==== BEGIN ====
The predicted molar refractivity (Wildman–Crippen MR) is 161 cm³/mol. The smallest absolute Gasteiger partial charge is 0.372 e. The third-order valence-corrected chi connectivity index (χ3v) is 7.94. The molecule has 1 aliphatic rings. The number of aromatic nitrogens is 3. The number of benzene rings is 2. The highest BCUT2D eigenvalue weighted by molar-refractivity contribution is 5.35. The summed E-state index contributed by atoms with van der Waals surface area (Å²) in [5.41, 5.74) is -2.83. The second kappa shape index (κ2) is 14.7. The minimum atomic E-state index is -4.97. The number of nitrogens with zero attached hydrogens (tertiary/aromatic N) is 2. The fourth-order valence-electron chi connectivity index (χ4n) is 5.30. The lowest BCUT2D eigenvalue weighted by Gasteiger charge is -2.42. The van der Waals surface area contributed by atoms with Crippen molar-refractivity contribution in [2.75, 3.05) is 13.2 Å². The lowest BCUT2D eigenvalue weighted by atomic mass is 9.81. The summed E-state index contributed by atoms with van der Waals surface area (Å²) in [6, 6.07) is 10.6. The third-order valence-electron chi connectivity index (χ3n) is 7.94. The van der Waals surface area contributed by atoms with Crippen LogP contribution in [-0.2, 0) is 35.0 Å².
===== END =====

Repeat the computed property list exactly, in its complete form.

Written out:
The predicted molar refractivity (Wildman–Crippen MR) is 161 cm³/mol. The smallest absolute Gasteiger partial charge is 0.372 e. The third-order valence-corrected chi connectivity index (χ3v) is 7.94. The molecule has 1 aliphatic rings. The number of aromatic nitrogens is 3. The number of benzene rings is 2. The highest BCUT2D eigenvalue weighted by molar-refractivity contribution is 5.35. The summed E-state index contributed by atoms with van der Waals surface area (Å²) in [5.41, 5.74) is -2.83. The second kappa shape index (κ2) is 14.7. The minimum atomic E-state index is -4.97. The number of nitrogens with zero attached hydrogens (tertiary/aromatic N) is 2. The fourth-order valence-electron chi connectivity index (χ4n) is 5.30. The lowest BCUT2D eigenvalue weighted by Gasteiger charge is -2.42. The van der Waals surface area contributed by atoms with Crippen molar-refractivity contribution in [2.75, 3.05) is 13.2 Å². The lowest BCUT2D eigenvalue weighted by atomic mass is 9.81. The summed E-state index contributed by atoms with van der Waals surface area (Å²) in [6, 6.07) is 10.6. The third-order valence-electron chi connectivity index (χ3n) is 7.94. The van der Waals surface area contributed by atoms with Crippen LogP contribution in [-0.2, 0) is 35.0 Å².